As for the publishers… ever try and get a scholarly work published? There are very few publishing houses who will do such work… and, for that matter, because it is such an intensely scholarly work, you’re not going to have the high demand market which allows for volume publishing. If they could mass produce hundreds of copies and expect them all to sell, you can guess that the price would be lower. But because they probably only sell a couple every year or so, on demand printing demands a high cost…

        That’s just the simple truth of the publishing industry.

      • Robert
        I am familiar with Scott McKnight and other Neo-Anabaptists and I have learned a lot from them within certain parameters. While yes the Messiah is living, that does not mean that the original Anabaptists version of say baptizing an adult after they have been taught and dedicated themselves to God has to change. The Anabaptist view of the visible Church or Ekklesia does not have to be modified to fit today’s tastes. From what I can tell there is very little that needs to be altered as for as doctrine and praxis is concerned. Can you name one thing that they did back then that for the most part they believed in that cannot be practiced at present?

      • Sure… sprinkled baptism in a barn. 🙂 Only necessary because they were on the run… some Mennonite/Anabaptist praxis today avoids “dunking” because “That’s not the way we historically did things”.

        or, the ban of instruments

        or, the singing of particular hymns

        or… well, you get the picture. There are a LOT of “practice” things that were culturally oriented due to conditions that are no longer necessary today. It again comes down to practicing a Jesus-life where you are… Back then, they didn’t participate in politics because politics=state=state-run-church… today, in the USA, is that necessarily anathema? I don’t always vote….but I don’t see as it is something to be avoided as unChristian…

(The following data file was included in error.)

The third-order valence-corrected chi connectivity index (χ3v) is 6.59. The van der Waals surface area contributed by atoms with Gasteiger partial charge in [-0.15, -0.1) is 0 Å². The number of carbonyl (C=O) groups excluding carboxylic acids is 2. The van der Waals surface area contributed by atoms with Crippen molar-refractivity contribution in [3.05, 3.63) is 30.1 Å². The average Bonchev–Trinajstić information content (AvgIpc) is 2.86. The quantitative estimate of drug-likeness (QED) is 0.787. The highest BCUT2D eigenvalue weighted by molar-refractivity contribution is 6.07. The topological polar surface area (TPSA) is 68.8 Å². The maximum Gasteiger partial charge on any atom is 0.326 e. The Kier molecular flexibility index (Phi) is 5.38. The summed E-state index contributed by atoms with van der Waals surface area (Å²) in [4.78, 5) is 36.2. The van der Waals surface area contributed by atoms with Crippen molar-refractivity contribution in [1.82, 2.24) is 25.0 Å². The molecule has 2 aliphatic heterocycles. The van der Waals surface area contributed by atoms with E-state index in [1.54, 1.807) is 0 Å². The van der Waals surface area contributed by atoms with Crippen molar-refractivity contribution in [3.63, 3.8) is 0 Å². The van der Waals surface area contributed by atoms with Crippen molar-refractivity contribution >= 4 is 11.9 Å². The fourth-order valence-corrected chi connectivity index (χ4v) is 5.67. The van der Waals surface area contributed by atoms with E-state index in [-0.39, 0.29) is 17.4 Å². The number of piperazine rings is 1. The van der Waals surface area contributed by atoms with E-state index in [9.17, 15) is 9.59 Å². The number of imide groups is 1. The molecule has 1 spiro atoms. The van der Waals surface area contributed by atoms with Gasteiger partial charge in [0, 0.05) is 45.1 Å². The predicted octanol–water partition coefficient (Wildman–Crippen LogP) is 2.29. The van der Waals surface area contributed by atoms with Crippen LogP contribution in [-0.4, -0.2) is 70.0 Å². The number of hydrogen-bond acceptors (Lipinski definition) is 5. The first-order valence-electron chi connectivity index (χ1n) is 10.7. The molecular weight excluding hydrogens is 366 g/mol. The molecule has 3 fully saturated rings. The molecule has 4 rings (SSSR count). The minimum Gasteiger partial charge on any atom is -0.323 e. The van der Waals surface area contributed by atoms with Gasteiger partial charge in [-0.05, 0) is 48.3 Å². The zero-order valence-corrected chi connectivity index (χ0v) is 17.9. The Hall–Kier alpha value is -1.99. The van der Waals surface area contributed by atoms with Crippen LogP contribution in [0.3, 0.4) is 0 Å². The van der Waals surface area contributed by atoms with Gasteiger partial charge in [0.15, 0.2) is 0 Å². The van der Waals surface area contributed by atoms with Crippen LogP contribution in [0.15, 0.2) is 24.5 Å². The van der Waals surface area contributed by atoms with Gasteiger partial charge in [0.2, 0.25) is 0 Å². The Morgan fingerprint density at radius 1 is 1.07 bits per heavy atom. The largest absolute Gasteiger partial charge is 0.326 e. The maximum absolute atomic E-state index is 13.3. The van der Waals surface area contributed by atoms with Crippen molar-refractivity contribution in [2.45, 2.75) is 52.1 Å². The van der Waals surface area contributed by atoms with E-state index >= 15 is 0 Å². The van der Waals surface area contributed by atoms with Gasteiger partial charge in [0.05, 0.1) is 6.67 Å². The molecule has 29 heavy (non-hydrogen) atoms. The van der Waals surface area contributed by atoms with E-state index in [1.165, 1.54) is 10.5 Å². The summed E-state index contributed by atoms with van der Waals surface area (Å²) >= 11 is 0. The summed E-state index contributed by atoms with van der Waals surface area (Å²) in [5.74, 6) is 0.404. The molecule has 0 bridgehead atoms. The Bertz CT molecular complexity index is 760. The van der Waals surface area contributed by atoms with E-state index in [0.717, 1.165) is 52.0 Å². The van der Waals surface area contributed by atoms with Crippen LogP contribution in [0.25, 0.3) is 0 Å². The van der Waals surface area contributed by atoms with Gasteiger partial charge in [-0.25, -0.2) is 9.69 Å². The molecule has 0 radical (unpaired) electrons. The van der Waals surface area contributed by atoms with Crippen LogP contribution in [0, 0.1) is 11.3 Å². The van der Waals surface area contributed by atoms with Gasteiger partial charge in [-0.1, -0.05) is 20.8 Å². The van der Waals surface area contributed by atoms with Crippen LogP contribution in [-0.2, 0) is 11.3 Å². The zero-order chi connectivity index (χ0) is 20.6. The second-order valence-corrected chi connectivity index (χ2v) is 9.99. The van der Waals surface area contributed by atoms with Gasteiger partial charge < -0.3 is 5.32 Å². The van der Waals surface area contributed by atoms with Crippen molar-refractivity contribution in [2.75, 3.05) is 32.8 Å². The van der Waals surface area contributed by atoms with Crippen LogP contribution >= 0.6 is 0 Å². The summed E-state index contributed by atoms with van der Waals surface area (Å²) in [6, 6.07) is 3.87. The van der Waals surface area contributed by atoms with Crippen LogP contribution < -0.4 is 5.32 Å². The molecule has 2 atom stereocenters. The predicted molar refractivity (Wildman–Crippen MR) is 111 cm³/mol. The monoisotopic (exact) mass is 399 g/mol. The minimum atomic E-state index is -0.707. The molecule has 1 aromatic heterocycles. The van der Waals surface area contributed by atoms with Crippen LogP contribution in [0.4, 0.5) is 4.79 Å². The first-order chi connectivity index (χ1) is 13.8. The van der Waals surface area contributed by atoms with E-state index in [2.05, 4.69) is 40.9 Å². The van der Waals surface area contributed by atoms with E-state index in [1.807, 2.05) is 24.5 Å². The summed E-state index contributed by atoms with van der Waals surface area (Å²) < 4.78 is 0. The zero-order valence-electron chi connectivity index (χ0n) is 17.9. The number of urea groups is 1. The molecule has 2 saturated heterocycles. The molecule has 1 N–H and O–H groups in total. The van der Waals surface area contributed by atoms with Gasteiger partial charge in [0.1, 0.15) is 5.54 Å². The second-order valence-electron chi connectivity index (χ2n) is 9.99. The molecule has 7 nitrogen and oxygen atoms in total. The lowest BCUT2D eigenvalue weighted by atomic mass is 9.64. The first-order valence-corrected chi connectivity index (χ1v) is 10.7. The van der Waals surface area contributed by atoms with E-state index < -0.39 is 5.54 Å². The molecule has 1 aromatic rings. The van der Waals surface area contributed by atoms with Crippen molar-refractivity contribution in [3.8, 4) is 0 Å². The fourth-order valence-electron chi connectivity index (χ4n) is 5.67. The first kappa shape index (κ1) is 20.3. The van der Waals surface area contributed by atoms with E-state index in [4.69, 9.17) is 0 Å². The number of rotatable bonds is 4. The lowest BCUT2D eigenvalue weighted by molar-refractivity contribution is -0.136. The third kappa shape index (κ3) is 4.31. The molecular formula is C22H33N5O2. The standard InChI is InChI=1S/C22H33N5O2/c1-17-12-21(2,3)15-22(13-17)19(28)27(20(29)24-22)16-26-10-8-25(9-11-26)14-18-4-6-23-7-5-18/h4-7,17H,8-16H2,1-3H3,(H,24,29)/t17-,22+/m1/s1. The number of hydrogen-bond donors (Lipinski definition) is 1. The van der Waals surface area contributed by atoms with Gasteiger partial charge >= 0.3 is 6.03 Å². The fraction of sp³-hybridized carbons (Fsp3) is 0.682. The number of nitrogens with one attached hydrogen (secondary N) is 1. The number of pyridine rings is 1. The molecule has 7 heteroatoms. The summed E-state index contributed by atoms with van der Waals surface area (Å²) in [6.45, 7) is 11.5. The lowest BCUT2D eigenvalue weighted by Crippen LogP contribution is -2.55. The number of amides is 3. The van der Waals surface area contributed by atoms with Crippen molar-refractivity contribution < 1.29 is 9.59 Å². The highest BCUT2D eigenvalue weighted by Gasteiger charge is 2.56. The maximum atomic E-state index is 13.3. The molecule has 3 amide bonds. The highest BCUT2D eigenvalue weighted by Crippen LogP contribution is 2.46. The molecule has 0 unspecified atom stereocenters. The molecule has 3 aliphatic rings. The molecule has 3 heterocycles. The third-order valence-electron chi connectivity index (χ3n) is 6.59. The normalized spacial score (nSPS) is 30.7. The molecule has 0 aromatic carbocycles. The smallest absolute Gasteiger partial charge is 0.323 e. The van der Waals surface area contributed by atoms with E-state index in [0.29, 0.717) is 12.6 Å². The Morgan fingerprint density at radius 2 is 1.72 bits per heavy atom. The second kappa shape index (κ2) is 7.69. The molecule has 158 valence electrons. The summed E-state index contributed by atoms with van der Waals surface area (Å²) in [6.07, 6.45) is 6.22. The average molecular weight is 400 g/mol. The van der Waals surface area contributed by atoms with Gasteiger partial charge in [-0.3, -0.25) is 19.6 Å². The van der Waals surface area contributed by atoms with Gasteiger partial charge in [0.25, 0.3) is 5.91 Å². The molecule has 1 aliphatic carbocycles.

2. See, we just need to write our own Anabaptist scholarly material and make it fee on the Internet! Oh, if only someone had put Martyr’s Mirror on the internet! What, they have? If only there were a Mennonite encyclopedia on the net– what? It’s already there?

    I guess it depends on which scholarship you want. You want recognized scholarship on subjects that have a small audience? You’ll pay the highest prices for it. There is this one commentary on Matthew in three volumes I’ve wanted for years, and each volume is 70 dollars each. There’s a John Driver history I’ve wanted for years, but I can’t bring myself to pay 50 dollars for it.

    It bugs me too, but I can’t complain to the anabaptist world about it. It’s not their fault.

    • Steve

      The book I am sending you, well I assisted in publishing that book and I helped set up the publishing company. I have studied this issue quit in depth and trust me these scholars have a choice and they can make the book cost efficient if they chose to do so.

  3. One thing that we tried locally is to have a Mennonite scholarly library, which people could check out volumes. Actually, you might be surprised at how much Anabaptist scholarship is available at your local, well stocked Bible school.

    • I know that Biblical Seminary, where I went, actually has a LOT by guys like Yoder and Hauerwas as well as the complete writings of MennoSimons. For that matter, if you connect via your local library, they usually have the means to do interlibrary loans with universities to obtain other texts… There are plenty of cheap ways to get the expensive texts without dishing out hundreds of bucks. 🙂